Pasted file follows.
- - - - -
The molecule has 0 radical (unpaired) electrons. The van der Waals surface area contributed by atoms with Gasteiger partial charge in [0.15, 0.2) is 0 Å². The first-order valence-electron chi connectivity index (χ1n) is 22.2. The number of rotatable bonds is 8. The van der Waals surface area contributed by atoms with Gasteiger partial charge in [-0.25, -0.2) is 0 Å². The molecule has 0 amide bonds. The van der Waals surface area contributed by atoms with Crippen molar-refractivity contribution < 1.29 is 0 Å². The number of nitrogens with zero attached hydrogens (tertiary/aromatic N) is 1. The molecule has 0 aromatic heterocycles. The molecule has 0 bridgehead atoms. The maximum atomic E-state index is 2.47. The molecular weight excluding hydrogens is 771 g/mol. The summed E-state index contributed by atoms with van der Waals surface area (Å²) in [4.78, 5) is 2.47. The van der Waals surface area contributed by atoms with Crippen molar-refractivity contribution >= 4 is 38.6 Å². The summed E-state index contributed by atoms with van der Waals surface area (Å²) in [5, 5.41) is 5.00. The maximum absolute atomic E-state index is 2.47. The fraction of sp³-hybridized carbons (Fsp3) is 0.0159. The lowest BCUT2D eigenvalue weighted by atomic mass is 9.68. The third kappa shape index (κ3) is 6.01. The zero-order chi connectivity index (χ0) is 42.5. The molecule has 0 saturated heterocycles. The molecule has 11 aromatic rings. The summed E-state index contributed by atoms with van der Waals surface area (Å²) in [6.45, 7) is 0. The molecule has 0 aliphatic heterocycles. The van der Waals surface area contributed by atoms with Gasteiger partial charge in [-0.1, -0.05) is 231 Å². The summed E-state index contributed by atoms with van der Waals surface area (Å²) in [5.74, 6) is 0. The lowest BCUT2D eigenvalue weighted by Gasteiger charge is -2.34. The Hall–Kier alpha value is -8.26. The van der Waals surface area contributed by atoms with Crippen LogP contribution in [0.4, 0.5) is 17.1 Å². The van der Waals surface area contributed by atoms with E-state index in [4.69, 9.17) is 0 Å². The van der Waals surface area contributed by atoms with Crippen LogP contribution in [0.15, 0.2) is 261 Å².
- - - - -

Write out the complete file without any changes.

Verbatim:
The molecule has 0 radical (unpaired) electrons. The van der Waals surface area contributed by atoms with Gasteiger partial charge in [0.15, 0.2) is 0 Å². The first-order valence-electron chi connectivity index (χ1n) is 22.2. The number of rotatable bonds is 8. The van der Waals surface area contributed by atoms with Gasteiger partial charge in [-0.25, -0.2) is 0 Å². The molecule has 0 amide bonds. The van der Waals surface area contributed by atoms with Crippen molar-refractivity contribution < 1.29 is 0 Å². The number of nitrogens with zero attached hydrogens (tertiary/aromatic N) is 1. The molecule has 0 aromatic heterocycles. The molecule has 0 bridgehead atoms. The maximum atomic E-state index is 2.47. The molecular weight excluding hydrogens is 771 g/mol. The summed E-state index contributed by atoms with van der Waals surface area (Å²) in [4.78, 5) is 2.47. The van der Waals surface area contributed by atoms with Crippen molar-refractivity contribution >= 4 is 38.6 Å². The summed E-state index contributed by atoms with van der Waals surface area (Å²) in [5, 5.41) is 5.00. The maximum absolute atomic E-state index is 2.47. The fraction of sp³-hybridized carbons (Fsp3) is 0.0159. The lowest BCUT2D eigenvalue weighted by atomic mass is 9.68. The third kappa shape index (κ3) is 6.01. The zero-order chi connectivity index (χ0) is 42.5. The molecule has 0 saturated heterocycles. The molecule has 11 aromatic rings. The summed E-state index contributed by atoms with van der Waals surface area (Å²) in [6.45, 7) is 0. The molecule has 0 aliphatic heterocycles. The van der Waals surface area contributed by atoms with Gasteiger partial charge in [-0.1, -0.05) is 231 Å². The summed E-state index contributed by atoms with van der Waals surface area (Å²) in [5.74, 6) is 0. The lowest BCUT2D eigenvalue weighted by Gasteiger charge is -2.34. The Hall–Kier alpha value is -8.26. The van der Waals surface area contributed by atoms with Crippen LogP contribution in [0.4, 0.5) is 17.1 Å². The van der Waals surface area contributed by atoms with E-state index in [4.69, 9.17) is 0 Å². The van der Waals surface area contributed by atoms with Crippen LogP contribution in [0.15, 0.2) is 261 Å².